In this study we look at impact the of revenue growth, operating profit and relative price momentum on the return performance of the top ten stocks (by market value) in the S&P 500 Healthcare Sector over the period 2009-2019. We develop a 3 factor portfolio weighting model and compare the performance of this model to the broad market index S&P 500. Using time trend regressions with revenue growth and operating profits as the Y variables and time as the X variable, we take the slope coefficients from the regressions as the original weights for our model. We use the yearly relative price momentum to adjust the weights annually. We test the hypothesis that combined, revenue, growth, and operating profits are priced-in risk factors i.e, they generate excess returns over the market.
A Two-Factor Portfolio Model for 6 SPDR Sectors with Industrial Production the “State” Economic Variable: An Empirical Analysis 2009-2019
Nicholas Allen Cragon
In this study, I follow the Stephen Ross/Robert Merton approach and develop a portfolio factor weighting model for 6 SPDR sectors using the "State" economic variable Industrial Production as my principal factor loading. The 6 SPDR sectors making up my portfolio are: (1) Consumer Staples, (2) Consumer Discretionary, (3) Healthcare, (4) Industrials, (5) Information Technology, and (6) Utilities. I test two hypotheses: (1) the 6 SPDR sector Industrial Production factor weighting model generates excess returns over the broad market index S&P 500 i.e. it is a priced-in risk factor. (2) It has persistence in excess returns over a long period of time. The period of analysis is 2009-2019, a long-term bull market for U.S. equities.
A Two-Factor Portfolio Weighting Model for 6 SPDR Sectors with Consumer Credit the "State" Economic Variable: An Empirical Analysis 2009-2019
Reed Thomas Aleck
The first objective of this study is to test the hypothesis that the state economic variable U.S. consumer credit is a priced in risk factor in the U.S. equity market. A second objective is to determine if a consumer credit derived factor weighted portfolio model shows persistence in generating excess returns over the broad market index S&P 500 over a long period of time. The period of analysis is 2009-2019. The actual factor weights are long and short term price momentum for the 6 SPDR sector ETFs: (1) Consumer Staples, (2) Consumer Discretionary, (3) Industrials, (4) Healthcare, (5) Information Technology, and (6) Financials. Two portfolio models are evaluated: (1) constant share model and (2) adjustable shares model.
A Two Factor Portfolio Weighting Model with Wages and Salaries as the State Economic Variable: An Empirical Analysis 2009-2019
Benjamin Louis France
In this study I develop a five SPDR sector portfolio with the principal factor U.S wages and salaries. I use three measures of wages and salaries: (1) Wages and Salaries-Private (WS-P) (2) Wages and Salaries-Goods (WS-G) and (3) Wages and Salaries-Services (WS-S). The SPDR sectors included in my portfolio weighting model are (1) Consumer Staples, (2) Consumer Discretionary, (3) Industrials, (4) Healthcare, and (5) Information Technology. Using monthly data over the 2009-2019 time period, I regress Wages and Salaries on the Price Index for each SPDR sector to obtain a long-term measure of sector price momentum (the regression slope coefficients). The long-term price momentum becomes the original sector portfolio weight which in turn determines the beginning shares held in a sector. After the first year, the original shares are adjusted up or down based on the yearly changes in each sector's price index. I test two hypotheses: (1) The five SPDR sector portfolio outperforms the S&P 500 over the 2009-2019 time period i.e, the state economic variable is a priced in risk factor. (2) The five SPDR sector portfolio shows persistence in excess returns over the S&P 500.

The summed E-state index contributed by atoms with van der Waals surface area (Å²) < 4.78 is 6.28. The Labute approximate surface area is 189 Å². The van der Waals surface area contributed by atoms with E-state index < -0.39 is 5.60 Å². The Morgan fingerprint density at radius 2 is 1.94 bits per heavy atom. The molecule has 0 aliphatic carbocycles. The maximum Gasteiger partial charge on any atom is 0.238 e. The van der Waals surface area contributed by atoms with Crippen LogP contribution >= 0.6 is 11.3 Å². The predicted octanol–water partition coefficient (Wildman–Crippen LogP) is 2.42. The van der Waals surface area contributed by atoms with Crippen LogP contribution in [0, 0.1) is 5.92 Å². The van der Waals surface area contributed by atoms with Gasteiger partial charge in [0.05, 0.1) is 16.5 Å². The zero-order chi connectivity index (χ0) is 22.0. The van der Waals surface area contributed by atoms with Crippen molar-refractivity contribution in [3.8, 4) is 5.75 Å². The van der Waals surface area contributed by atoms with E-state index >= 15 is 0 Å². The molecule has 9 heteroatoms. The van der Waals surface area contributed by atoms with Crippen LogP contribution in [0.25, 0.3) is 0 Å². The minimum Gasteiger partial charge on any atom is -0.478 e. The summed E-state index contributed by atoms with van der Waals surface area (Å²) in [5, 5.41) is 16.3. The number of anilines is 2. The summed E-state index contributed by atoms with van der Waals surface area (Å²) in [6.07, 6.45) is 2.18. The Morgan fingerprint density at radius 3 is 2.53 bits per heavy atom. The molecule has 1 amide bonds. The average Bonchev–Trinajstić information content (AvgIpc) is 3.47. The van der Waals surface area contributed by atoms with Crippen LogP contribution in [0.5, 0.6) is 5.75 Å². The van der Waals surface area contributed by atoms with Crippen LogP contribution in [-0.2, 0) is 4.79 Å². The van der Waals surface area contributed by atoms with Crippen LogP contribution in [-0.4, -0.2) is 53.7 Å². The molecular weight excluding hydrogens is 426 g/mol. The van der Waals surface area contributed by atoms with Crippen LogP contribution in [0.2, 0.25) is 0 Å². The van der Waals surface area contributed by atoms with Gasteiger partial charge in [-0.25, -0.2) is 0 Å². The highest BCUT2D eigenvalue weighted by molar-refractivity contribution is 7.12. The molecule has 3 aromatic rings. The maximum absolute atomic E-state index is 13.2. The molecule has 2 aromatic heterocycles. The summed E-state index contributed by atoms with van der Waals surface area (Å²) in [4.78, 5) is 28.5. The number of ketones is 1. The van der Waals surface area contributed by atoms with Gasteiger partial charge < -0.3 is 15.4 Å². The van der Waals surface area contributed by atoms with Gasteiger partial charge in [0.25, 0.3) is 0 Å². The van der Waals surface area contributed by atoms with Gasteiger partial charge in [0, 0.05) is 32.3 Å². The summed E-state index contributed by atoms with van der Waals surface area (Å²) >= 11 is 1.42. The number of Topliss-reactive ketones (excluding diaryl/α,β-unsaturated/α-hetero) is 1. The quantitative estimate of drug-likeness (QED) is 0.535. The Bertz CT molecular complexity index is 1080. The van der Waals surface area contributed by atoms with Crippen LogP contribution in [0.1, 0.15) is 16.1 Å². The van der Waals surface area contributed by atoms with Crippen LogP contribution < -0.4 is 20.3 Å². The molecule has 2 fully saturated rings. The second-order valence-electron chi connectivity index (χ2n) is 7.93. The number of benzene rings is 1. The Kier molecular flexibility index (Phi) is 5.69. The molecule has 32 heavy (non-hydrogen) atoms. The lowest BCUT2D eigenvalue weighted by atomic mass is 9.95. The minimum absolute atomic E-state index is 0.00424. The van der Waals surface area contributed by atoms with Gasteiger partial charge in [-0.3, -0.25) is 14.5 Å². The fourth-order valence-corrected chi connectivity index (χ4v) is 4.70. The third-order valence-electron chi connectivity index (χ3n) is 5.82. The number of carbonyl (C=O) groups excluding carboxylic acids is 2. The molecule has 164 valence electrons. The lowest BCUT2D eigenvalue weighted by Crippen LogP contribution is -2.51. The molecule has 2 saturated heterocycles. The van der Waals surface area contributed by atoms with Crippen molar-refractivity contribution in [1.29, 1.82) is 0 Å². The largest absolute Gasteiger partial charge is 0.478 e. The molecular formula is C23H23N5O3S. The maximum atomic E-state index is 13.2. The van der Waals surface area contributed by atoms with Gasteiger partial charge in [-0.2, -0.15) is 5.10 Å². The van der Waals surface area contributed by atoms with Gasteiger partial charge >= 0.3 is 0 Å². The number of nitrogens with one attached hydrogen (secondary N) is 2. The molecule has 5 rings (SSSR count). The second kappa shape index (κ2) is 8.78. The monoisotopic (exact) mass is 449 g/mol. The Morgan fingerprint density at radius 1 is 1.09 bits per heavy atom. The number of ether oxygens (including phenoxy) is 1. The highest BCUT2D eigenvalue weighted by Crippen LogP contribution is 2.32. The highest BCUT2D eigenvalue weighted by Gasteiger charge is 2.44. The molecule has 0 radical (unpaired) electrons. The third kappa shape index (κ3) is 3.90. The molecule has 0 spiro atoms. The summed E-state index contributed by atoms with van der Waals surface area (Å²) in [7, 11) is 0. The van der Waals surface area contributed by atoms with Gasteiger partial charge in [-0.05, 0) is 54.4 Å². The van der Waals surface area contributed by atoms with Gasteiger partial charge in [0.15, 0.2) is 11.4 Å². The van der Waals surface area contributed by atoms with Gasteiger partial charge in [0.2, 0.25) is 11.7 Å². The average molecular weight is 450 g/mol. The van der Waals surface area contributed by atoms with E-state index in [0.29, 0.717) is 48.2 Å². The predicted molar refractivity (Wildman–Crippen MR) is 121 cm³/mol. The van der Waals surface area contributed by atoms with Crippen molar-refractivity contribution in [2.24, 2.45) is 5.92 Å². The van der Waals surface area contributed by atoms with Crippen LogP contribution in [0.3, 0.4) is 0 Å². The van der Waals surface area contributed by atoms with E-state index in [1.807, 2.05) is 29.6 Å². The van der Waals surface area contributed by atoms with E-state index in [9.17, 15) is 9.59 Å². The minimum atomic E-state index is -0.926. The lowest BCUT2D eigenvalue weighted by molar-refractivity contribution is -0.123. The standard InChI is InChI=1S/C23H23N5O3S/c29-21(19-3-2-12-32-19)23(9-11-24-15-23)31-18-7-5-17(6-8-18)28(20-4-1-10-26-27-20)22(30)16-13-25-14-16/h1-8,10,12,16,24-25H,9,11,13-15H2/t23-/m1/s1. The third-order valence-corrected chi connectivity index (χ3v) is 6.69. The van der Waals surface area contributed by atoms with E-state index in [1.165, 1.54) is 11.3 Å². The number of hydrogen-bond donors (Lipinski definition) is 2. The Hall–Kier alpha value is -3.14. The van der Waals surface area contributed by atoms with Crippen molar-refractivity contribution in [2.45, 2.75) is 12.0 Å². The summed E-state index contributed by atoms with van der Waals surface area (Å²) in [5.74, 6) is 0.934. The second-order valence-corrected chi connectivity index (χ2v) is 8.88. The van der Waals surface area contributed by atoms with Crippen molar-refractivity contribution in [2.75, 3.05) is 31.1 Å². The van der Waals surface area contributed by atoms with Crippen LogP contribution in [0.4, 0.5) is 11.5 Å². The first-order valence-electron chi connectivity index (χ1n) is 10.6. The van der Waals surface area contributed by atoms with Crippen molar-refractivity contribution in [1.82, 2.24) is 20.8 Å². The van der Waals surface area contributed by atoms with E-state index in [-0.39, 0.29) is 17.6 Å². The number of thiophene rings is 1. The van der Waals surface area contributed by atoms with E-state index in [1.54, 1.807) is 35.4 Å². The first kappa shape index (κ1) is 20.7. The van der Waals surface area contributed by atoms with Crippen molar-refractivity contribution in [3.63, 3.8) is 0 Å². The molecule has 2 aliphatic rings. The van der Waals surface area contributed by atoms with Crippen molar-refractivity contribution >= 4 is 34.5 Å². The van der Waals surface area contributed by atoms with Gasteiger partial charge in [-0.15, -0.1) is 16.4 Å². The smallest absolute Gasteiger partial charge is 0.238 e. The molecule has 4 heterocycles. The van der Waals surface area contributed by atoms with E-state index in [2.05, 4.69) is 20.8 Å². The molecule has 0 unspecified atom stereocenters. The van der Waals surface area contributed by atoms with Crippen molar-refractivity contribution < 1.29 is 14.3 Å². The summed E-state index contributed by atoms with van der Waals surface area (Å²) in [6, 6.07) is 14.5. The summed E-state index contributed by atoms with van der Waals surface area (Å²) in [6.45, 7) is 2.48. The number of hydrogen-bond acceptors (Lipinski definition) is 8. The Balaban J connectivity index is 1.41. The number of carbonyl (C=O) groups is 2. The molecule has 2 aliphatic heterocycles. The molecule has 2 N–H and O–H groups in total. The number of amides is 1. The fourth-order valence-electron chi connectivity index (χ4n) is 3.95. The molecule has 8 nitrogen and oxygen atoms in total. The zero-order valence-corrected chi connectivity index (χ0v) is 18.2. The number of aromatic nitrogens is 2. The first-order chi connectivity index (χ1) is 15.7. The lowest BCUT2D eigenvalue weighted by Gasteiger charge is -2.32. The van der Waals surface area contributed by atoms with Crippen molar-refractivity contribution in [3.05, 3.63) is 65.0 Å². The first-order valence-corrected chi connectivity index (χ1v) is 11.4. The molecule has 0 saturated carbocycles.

Lauren E. Luechtefeld, Chris J. Meyers, Nathaniel J. Neading, Blake Geoffrey Warren
Maintenance Inventory Management Project
Liliana F. Capelli, Sydney H. Griger, Michael Travisano, Gregory Marc Zlatkin
CLG Datacenter...new DC & Software to improve flexibility/access/visualization
Ryan W. McEvily
In mid February 2020, the U.S. Equity market experienced a sharp decline in stock prices due to the Covid-19 pandemic. Near the end of March, the stock market had an initial rebound and has continued an upward trend throughout the remainder of 2020 and into 2021 as Covid-19 vaccines plus fiscal stimulus packages have given investors renewed hope the the economy and equity markets will continue to normalize.In this study, my objective is to analyze the returns during the initial decline and rebound period for a number of size/style investment indexes offered to investors by Willshire. Size is identified as large and small while style is identified as value and growth. The size/style investment indexes are also dimensionalised by market value weighting and price weighting. I test the following hypotheses: (1) Large cap indexes outperform small cap indexes on the downswing, while small cap indexes outperform large cap indexes in the upswing period. (2) Value outperforms growth in the downswing while growth outperforms value in the upswing. (3) Market value weighted indexes outperform price weighted indexes in the downswing and price weighted indexes outperform market weighted indexes in the upswing.